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No watts from Menengai a decade after the promise

NATIONAL
By Kennedy Gachuhi | May 4th 2021
A Geothermal development Company steam well in Menengai, Nakuru County. [Kipsang Joseph, Standard]

In February 2011, Geothermal Development Company (GDC) began drilling of the first well at Menengai Crater to tap the naturally occurring geothermal energy. 

The project gave hopes to Kenyans that the cost of electricity would drop. It was set to inject 400 Megawatts (MW) to the national grid  by 2014 and 800MW by 2016 when completed. 

“Menengai has a geothermal potential of 1,600MW. It is expected to produce 800MW by 2018. The Menengai Well One (MW-01) started discharging on May 12, 2011,” the then GDC chairman Paul Gondi said. 

Fast forward to 2019, the company’s annual report and financial statement issued another target of 1,065MW of electricity to the national grid by 2030. 

“These include 465MW at Menengai, 300MW in Baringo and 300MW in Suswa. In Menengai 105MW awaits construction of a power plant, drilling has commenced for a 60MW plant and project preparation for the additional 300MW is in progress,” said company’s Chief Executive Officer Jared Othieno. 

But as the country is patiently waiting, on February 17, 2021, Nakuru Governor Lee Kinyanjui was hopeful on the Menengai project for the planned industrial park to be set up in Rongai. 

“As facilitators of development, we signed an MoU with GDC and our main role was to ensure all components for the industrial park have been put in place. We have done our part. We call for other players to speed up power generation from the crater,” said Kinyanjui.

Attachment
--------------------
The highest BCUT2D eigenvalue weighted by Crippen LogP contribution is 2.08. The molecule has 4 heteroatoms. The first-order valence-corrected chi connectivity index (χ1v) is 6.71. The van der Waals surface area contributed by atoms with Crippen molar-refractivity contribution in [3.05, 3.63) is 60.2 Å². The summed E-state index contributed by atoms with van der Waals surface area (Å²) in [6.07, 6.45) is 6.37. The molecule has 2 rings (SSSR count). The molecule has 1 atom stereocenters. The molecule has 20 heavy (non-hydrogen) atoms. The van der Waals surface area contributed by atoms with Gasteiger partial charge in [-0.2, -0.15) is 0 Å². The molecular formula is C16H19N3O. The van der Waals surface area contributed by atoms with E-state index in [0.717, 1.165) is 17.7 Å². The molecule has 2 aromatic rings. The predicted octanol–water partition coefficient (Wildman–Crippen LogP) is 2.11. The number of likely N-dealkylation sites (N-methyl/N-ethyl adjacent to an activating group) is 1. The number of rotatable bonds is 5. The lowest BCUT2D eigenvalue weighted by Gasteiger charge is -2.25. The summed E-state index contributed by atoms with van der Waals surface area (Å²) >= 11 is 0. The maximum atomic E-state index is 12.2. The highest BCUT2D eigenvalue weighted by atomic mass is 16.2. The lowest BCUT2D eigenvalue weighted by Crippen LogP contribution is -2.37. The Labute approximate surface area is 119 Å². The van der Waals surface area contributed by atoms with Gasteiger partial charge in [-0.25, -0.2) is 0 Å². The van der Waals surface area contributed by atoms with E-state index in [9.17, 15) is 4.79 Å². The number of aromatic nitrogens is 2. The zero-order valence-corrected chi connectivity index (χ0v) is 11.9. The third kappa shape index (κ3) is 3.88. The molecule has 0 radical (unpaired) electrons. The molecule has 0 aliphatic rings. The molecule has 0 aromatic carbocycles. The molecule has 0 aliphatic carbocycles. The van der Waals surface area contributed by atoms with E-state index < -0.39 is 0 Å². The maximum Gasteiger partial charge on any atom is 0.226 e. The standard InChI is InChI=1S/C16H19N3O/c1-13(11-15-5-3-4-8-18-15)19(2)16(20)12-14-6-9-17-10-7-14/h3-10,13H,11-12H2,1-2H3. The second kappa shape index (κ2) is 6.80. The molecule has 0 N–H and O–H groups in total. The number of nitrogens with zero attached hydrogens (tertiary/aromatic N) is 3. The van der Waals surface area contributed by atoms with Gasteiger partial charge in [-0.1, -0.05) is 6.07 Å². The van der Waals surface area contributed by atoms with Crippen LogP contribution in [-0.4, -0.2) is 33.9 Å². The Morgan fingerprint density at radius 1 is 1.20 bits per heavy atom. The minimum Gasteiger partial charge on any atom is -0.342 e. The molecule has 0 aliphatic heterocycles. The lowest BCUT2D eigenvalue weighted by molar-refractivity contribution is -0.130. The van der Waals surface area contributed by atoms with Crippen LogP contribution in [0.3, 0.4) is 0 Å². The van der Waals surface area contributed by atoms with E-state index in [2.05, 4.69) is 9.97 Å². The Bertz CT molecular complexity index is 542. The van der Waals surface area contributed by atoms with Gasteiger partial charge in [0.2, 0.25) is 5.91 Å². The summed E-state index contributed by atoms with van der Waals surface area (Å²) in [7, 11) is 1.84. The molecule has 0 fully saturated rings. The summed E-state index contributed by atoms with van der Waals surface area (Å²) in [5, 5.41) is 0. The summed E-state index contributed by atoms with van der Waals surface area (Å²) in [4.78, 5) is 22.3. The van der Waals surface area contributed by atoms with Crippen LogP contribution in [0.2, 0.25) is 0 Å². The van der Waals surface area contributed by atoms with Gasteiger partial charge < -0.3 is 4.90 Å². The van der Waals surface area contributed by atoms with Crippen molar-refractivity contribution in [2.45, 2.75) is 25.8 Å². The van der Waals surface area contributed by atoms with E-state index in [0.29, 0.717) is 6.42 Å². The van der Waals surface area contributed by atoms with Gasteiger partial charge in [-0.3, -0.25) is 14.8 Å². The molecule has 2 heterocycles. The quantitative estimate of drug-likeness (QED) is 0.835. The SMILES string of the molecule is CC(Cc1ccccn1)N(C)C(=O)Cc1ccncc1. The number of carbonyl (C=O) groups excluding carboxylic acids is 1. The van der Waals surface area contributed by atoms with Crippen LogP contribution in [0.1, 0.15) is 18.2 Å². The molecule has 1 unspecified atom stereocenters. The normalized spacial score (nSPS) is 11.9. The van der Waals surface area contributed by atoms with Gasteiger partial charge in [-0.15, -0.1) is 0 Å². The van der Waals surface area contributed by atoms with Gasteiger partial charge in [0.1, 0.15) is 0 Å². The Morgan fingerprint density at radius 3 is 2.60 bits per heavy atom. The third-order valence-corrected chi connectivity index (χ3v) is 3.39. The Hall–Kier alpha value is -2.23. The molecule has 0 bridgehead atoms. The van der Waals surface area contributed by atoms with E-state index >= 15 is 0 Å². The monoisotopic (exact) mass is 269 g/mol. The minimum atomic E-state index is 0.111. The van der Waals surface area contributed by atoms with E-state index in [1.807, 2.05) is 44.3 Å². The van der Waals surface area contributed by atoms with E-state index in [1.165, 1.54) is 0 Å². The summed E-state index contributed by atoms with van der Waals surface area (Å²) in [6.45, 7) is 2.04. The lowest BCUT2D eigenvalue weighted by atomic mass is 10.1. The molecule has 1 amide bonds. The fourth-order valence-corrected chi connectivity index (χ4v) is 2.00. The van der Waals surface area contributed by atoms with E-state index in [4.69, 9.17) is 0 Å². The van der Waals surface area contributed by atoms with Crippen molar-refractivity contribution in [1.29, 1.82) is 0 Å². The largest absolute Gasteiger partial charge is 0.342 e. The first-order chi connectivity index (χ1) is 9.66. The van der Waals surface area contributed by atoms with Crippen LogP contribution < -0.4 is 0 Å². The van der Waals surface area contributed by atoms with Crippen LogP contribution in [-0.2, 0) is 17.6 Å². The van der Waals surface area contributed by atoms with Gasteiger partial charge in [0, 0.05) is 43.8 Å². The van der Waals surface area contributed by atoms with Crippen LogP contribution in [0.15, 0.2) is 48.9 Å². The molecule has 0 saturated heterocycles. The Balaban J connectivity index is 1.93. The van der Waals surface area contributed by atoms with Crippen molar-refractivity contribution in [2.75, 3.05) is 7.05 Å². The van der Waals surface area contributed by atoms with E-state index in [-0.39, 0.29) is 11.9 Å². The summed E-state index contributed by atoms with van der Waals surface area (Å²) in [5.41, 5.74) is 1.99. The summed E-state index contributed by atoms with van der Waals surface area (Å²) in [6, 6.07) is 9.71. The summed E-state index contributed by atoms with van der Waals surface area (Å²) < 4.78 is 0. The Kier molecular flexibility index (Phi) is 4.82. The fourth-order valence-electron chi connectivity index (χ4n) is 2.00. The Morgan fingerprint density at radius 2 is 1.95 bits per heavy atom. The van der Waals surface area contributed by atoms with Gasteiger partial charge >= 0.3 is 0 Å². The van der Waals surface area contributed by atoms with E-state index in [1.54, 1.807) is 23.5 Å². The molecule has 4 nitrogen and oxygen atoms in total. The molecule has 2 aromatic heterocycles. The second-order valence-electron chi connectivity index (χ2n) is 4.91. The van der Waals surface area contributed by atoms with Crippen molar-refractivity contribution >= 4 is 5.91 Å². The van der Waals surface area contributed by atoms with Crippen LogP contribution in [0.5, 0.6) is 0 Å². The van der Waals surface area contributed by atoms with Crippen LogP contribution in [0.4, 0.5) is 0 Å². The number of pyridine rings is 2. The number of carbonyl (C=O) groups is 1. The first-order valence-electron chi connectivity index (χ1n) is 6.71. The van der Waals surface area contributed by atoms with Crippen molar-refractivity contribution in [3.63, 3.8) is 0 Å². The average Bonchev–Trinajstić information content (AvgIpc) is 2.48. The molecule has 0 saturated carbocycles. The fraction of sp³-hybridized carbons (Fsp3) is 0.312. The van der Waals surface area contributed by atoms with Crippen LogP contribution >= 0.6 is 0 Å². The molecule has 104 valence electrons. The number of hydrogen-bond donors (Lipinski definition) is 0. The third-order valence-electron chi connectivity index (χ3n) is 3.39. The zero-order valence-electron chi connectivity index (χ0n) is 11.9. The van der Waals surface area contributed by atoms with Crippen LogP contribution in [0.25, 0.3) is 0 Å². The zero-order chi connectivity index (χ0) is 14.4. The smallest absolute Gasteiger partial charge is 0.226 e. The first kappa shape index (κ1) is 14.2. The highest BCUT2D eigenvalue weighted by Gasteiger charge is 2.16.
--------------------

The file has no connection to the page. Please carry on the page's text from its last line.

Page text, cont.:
A Geothermal development Company steam well in Menengai, Nakuru County. [Kipsang Joseph, Standard]

In August 2020, Nakuru County Commissioner Erastus Mbui noted that the state-owned company had so far spent Sh62 billion from its Sh115 billion allocation, having sunk 43 wells out of which 24 have been tested to have the capacity of producing 165MW. The rest are still undergoing tests. 

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At the project, the primary role for GDC was to drill the wells, provide water, set up a steam gathering system and deliver the steam to the power generating plants. 

Three independent power producers (IPPs), among them Quantum East Africa Power Limited (QEAPL), Sosian Energy and Orpower 22 were selected to harness energy from the steam under a Build Own and Operate (BOO) basis. 

Kenya Transmission Company (Ketraco) was to set up a transmission line that would deliver the energy to the national grid. 

Exactly 10 years down the line, not a single megawatt of electricity has been produced at Menengai. 

In January 2018, the then GDC Managing Director Johnson ole Nchoe announced that QEAPL would be breaking ground for the first 35 MW power plant in March of the same year followed by Sosian Energy. 

“Both IPPs have received their Letters of Support and we trust that we will have banks on board to provide Letters of Credit. Our steam gathering system is 90 per cent complete and by March all should be done,” ole Nchoe said during the January 2018 annual staff review meeting. 

The two companies were to construct power plants at a cost of Sh25.5 billion. The African Development Bank (AfDB) would be a major financier of the projects. 

In April 2018, AfDB Executive Director Calleb Nyamajeje, while on a tour of Menengai Crater, revealed that they had already pumped Sh12 billion into the project.

Despite the funding, the IPPs were yet to set up the power plants, a delay which ole Nchoe attributed to them being skeptical that the wells capacity would be tenable.